Eating with awareness
Joey Shulman, DC, RNCP
In recent years, Canadians have been suffering from a new type of health hazard known as "portion distortion syndrome."
In recent years, Canadians have been suffering from a new type of health hazard known as “portion distortion syndrome.” In other words, due to the supersizing of food items, a majority of people are eating more than ever before, without even realizing it.
Along with our ever-increasing portion sizes, the waistline of the average Canadian has also grown drastically. According to results from the 2004 Canadian Community Health Survey, almost 60 percent of Canadians over the age of 18 were in a weight range that increased their risk of developing health problems such as heart disease, stroke, cancer, type-2 diabetes, and osteoporosis.
Of this number, 36 percent of Canadians were considered overweight (with a body mass index between 25 and 30) and 23 percent were considered obese (with a body mass index greater than 30).
Part of the weight issue is linked to an increase in portion sizes. With a gradual increase in the amount of food being purchased and served, people have lost touch with what a healthy amount to eat actually is. Over the past 50 years, North American portion sizes have increased dramatically without consumers even being aware.
For instance, one study published in the Journal of the American Dietetic Association showed that in 1955, a typical order of French fries weighed 2.4 oz (67 g) while today, a typical order is 7.1 oz (200 g). The average size has almost tripled! (See "Supersized" for more examples.)
Unfortunately, when most of us are served more, we tend to eat more—hungry or not. Research by the American Institute for Cancer Research has revealed that 69 percent of people will finish their meals, even when the portions are huge.
In order to break the urge to overconsume, two steps must be implemented. We must:
According to Canada’s Food Guide to Healthy Eating, food is divided into four groups: grain products; vegetables and fruit; milk products; and meat and alternatives. Here are their suggestions for how many servings of each category to consume—and what a single serving is.
Vegetables & Fruit
Meat & Alternatives
Daily recommended servings (adults)
5 to 12
5 to 10
2 to 4 (3 to 4 if breastfeeding)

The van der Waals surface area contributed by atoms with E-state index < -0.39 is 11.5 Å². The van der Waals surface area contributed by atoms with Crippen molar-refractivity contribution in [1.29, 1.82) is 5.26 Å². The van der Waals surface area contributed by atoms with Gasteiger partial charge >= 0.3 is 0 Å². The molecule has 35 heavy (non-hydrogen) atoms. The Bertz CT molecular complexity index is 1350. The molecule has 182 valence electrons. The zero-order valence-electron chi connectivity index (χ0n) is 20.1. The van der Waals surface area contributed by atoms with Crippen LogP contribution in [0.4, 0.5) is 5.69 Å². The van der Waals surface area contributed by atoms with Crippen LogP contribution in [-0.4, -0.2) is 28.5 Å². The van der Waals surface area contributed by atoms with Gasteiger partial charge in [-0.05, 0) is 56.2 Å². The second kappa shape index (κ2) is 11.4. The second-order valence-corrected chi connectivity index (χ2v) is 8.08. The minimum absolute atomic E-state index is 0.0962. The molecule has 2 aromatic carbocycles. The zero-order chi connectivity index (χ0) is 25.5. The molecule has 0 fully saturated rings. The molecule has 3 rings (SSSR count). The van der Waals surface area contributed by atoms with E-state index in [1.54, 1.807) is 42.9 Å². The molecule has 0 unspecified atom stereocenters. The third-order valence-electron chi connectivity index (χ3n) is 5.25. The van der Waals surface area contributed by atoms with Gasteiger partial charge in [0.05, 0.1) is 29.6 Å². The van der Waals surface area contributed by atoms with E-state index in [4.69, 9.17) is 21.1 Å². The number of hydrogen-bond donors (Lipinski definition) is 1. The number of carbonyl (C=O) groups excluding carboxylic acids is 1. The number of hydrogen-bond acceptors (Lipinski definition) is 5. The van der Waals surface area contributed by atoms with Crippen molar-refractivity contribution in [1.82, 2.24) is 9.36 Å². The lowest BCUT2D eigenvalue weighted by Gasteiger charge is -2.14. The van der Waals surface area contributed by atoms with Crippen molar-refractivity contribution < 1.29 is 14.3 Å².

2 to 3
|Examples of a single serving|| || || || |
Don’t have a measuring cup?
Here are some other tips to help you properly estimate your portions:
The second approach to watching portion size is to eat consciously and with awareness. A dear friend’s grandmother once said to me, “For health, you should eat until you are sufficiently sufficed, not stuffed!” What wise words those were. Instead of gobbling up too much food at a hurried pace, eating in a slow manner until you are 80 percent full is far better for health.
Once you are aware of the average portion size of specific foods, the other critical step is to take notice of your true hunger signal. The next time you overeat and feel stuffed, ask yourself, “Was I truly hungry, or did I eat because of stress, sadness, boredom, or other reasons?” Remember, this process takes time and practice, so don’t be too hard on yourself.
To start eating with awareness, when you do feel the urge to eat, you must stop, take a breath, and focus your awareness back to how you are feeling. Is it hunger or is it an emotion or a craving? Try implementing the following steps when beginning awareness eating:
By becoming aware of portion sizes and implementing the simple steps above, you will instill mindfulness into your eating habits, which will halt overeating the wrong types of foods. The result—improved health and a smaller waistline!
Consider these increases in serving size over recent years:
Gauging your hunger
Here are some signs to help you decide whether you are eating with awareness, are in the habit of eating too much, or are simply comforting yourself with food.
Emotional Eating Emotional
|Eating is quick and sudden. Within 1 to 2 minutes, you can gobble up an entire meal without ever tasting the real essence of the food.||Awareness eating is slow and gradual. You enjoy and are aware of every element of your food, including taste, colour, texture, and flavour.|
|Emotional eating is triggered by a certain feeling or situation. For example, your boss yelled at you or you are fighting with your boyfriend.||Awareness eating is in response to true signs of hunger.|
|Emotional eating causes overeating the wrong types of foods. Symptoms such as bloating and feelings of guilt often accompany the food binge.||Awareness eating never results in feelings of guilt. Following a meal or snack, there is a feeling of being sufficed, not stuffed.|
|Emotional eating is absent-minded and unconscious. For example, you realize you just ate an entire bag of chips.||Awareness eating lets you know exactly how much food you have consumed.|